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(a) What is the smallest separation between two slits that will produce a second-order maximum for any visible light? (b) For all visible light?
Question by OpenStax is licensed under CC BY 4.0.
  1. $760\textrm{ nm}$
  2. $1520\textrm{ nm}$
Solution Video

OpenStax College Physics Solution, Chapter 27, Problem 16 (Problems & Exercises) (3:42)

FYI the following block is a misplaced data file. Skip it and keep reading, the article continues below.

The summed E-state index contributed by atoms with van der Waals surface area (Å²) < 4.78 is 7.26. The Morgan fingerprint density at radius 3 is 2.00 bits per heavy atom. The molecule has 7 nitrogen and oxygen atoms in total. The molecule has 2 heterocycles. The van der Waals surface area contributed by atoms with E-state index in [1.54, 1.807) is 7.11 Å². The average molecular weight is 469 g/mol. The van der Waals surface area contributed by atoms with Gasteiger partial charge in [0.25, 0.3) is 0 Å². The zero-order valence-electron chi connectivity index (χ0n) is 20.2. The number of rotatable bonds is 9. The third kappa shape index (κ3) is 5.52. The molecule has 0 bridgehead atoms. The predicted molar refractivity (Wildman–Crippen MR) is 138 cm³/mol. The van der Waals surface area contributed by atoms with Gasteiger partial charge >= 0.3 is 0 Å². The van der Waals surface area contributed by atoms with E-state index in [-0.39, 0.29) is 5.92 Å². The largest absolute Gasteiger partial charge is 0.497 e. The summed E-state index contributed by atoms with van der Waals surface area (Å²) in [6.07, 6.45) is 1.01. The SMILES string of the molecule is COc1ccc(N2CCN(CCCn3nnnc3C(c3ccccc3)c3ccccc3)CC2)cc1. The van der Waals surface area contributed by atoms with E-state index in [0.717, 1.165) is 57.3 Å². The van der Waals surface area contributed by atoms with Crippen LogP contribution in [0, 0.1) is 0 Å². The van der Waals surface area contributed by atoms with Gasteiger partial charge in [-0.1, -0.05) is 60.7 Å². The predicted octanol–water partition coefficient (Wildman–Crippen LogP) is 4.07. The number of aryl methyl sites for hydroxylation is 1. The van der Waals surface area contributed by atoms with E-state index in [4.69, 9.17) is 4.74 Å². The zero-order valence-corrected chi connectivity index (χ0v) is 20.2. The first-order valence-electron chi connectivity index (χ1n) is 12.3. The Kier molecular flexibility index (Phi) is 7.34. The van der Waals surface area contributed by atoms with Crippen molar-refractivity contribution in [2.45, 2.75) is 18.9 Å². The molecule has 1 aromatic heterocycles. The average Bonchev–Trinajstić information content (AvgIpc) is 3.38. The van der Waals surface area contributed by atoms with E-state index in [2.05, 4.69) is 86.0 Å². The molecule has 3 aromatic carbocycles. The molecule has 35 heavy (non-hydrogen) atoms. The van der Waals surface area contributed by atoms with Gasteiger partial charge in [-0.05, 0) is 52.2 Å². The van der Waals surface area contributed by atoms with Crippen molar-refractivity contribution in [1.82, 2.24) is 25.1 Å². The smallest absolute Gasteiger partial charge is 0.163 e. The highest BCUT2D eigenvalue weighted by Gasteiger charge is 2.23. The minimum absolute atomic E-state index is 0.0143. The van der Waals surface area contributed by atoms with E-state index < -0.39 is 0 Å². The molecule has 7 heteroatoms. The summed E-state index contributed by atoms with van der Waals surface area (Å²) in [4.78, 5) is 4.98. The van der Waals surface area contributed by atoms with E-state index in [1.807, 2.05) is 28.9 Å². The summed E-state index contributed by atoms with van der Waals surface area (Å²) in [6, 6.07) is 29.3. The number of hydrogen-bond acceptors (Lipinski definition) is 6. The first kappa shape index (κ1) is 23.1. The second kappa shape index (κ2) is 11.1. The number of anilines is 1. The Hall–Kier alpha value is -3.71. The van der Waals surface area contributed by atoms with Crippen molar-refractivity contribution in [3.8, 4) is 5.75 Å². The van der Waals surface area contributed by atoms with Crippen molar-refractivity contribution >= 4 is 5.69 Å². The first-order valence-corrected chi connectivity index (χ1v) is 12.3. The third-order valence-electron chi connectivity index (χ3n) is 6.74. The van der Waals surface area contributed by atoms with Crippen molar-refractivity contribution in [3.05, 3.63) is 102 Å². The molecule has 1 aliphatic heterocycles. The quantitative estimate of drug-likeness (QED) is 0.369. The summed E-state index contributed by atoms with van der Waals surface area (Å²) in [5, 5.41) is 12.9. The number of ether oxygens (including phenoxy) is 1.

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This is College Physics Answers with Shaun Dychko. What is the smallest separation between two slits that will produce a second order maximum for any visible light? So second order maximum means m equals 2 and here is the possible spectrum for visible light: it goes from 380 nanometers at its shortest to a maximum wavelength of 760 nanometers. This is the formula for constructive interference or maxima in the double slit interference pattern. So we have d is the separation between the slits times sin of the angle to the maximum equals the order of the maximum times the wavelength of the light and we can solve this for d by dividing both sides by sin Θ and we want to know what is the minimum distance between the slits? And so that means we want to minimize the numerator and maximize the denominator so the sin of Θ has a maximum when Θ is at its maximum of 90 degrees or another way to say it is that the range of sin Θ— whatever Θ is— the range is at a maximum of 1 the amplitude of sin Θ is 1. Okay! So the denominator's 1 and the numerator the minimum possible wavelength is 380 nanometers so we have 2 times 380 nanometers divided by 1 and that's 760 nanometers. Part (b) is saying get the minimum separation between slits again but this time make sure that every single wavelength is possible to see. Now I have rearranged this maximum formula—the position of the maxima— I have rearranged it to solve for sin Θ by dividing both sides by d and we have sin Θ is over d and I am doing this to explain that there are some wavelengths that willl not be visible given this minimum separation between slits So sin Θ is over d now the maximum possible value for sin Θ is 1 and that means this numerator cannot be more than the denominator because if the top of the fraction is more than the bottom that will make the fraction greater than 1 which is possible but not possible if you want it to equal sin Θ and the physical interpretation of having this number greater than 1 is that the maximum will not be visible. Okay! So if is more than d if the numerator is more than the denominator then sin Θ is undefined and not visible. Okay! So if you have a wavelength with this separation more than 380 then that number times 2 will exceed 760 and so in that case you would not be able to see that maximum. So all this to say that you want to have the maximum wavelength that's needed in our spectrum multiplied by the order divided by the maximum value of sin Θ. So the maximum wavelength is 760 nanometers at the red end of the spectrum times that by 2 divided by 1 and that's 1520 nanometers is the minimum separation needed in order to have a first order maximum for every wavelength of visible light.